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Emerging-Market Stocks Fall as Turkey Leads World Losses

Feb. 25 (Bloomberg) -- Emerging-market stocks dropped for a second day on speculation the global economy will falter amid a weaker Chinese property market. Turkey’s shares led world losses on concern the country’s political situation will worsen.

The MSCI Emerging Markets Index fell 0.3 percent to 955.54. The Borsa Istanbul 100 Index declined the most among 94 gauges as opposition leaders said Prime Minister Recep Tayyip Erdogan should resign over a leaked tape in which he allegedly discussed hidden funds, a claim he denied. The Shanghai Composite Index tumbled as China Vanke Co. led a rout in developers. The hryvnia slid to a record low after Russia warned Ukraine may default, while interim leaders delayed a vote on a unity government.

Equities retreated after China’s Industrial Bank Co.’s suspension of mezzanine financing for developers fueled speculation lenders may pare real-estate funding. The decision heightened concerns about a slowdown of the world’s second-largest economy as the industry already grapples with falling sales. The yuan had the biggest slide since 2010.

“Emerging markets are feeling some pressure as the world resets to a slower rate of Chinese growth,” Stephen Wood, the New York-based chief market strategist at Russell Investments, said by phone. His firm oversees more than $256 billion. “The data we’ve been getting recently is confirming the softer, more challenging data we saw previously.”

The iShares MSCI Emerging Markets Index exchange-traded fund fell 1.1 percent to $38.98. The premium investors demand to own emerging-market debt over U.S. Treasuries rose 0.02 percentage point to 327 basis points, according to JPMorgan Chase & Co.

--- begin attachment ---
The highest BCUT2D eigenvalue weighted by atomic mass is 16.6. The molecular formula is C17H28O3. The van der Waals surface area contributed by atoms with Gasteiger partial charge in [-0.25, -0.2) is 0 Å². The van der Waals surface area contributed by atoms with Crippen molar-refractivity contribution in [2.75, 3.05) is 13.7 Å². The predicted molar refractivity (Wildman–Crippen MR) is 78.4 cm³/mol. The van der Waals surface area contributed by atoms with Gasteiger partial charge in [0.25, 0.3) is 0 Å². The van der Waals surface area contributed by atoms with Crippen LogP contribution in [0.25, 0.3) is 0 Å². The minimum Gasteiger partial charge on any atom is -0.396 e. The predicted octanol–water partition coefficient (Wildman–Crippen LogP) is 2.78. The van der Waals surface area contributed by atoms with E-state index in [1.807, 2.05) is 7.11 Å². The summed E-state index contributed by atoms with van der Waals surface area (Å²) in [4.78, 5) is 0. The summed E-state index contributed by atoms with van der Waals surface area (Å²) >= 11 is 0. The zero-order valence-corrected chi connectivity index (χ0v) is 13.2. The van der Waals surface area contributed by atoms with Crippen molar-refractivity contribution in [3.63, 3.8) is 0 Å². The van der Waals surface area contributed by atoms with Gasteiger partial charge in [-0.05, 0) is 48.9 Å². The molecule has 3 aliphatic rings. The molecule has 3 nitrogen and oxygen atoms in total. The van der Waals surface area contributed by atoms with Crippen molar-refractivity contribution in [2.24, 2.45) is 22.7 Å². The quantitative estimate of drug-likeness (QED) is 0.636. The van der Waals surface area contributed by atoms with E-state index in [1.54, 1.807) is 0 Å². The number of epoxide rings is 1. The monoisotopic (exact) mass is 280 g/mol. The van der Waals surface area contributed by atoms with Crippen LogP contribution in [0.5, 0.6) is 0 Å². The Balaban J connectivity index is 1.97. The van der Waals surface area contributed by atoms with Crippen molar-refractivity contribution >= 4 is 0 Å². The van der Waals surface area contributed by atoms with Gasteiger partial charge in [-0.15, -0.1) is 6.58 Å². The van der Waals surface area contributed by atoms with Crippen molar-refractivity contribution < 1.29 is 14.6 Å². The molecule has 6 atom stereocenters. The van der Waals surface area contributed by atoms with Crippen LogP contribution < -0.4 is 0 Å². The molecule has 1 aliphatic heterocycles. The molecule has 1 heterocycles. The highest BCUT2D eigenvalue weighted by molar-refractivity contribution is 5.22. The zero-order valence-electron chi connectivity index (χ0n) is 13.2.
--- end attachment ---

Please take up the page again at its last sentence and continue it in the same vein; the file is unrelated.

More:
Brazil, Turkey

Brazil’s Ibovespa fell for the first time in five days as raw-material exporters including iron-ore producer Vale SA dropped. The nation’s swap rates sank on speculation that policy makers convening for a two-day meeting will limit borrowing cost increases to a quarter-percentage point.

Turkish stocks fell the most since Dec. 25. The recording of what sounds like Erdogan and his son Bilal discussing ways to conceal funds from a police investigation put pressure on Turkish assets on investor concern the country’s political situation will worsen. The premier’s office called the tape an “unethical” montage and said it would take legal action.

The Micex Index slid in Moscow as oil and gas shares dropped and concern grew that Ukraine will be unable to pay for energy imports. Russia sees a “high” chance of Ukraine defaulting on its sovereign debt, Deputy Finance Minister Sergei Storchak said.

The Shanghai Composite Index declined the most in five months as China Vanke tumbled 8 percent. The yuan tumbled on speculation the central bank wants an end to its steady appreciation to ward off speculators before a possible widening of the trading band.

To contact the reporters on this story: Gabrielle Coppola in New York at gcoppola@bloomberg.net; Maria Levitov in London at mlevitov@bloomberg.net; Ian Sayson in Manila at isayson@bloomberg.net

To contact the editor responsible for this story: Tal Barak Harif at tbarak@bloomberg.net

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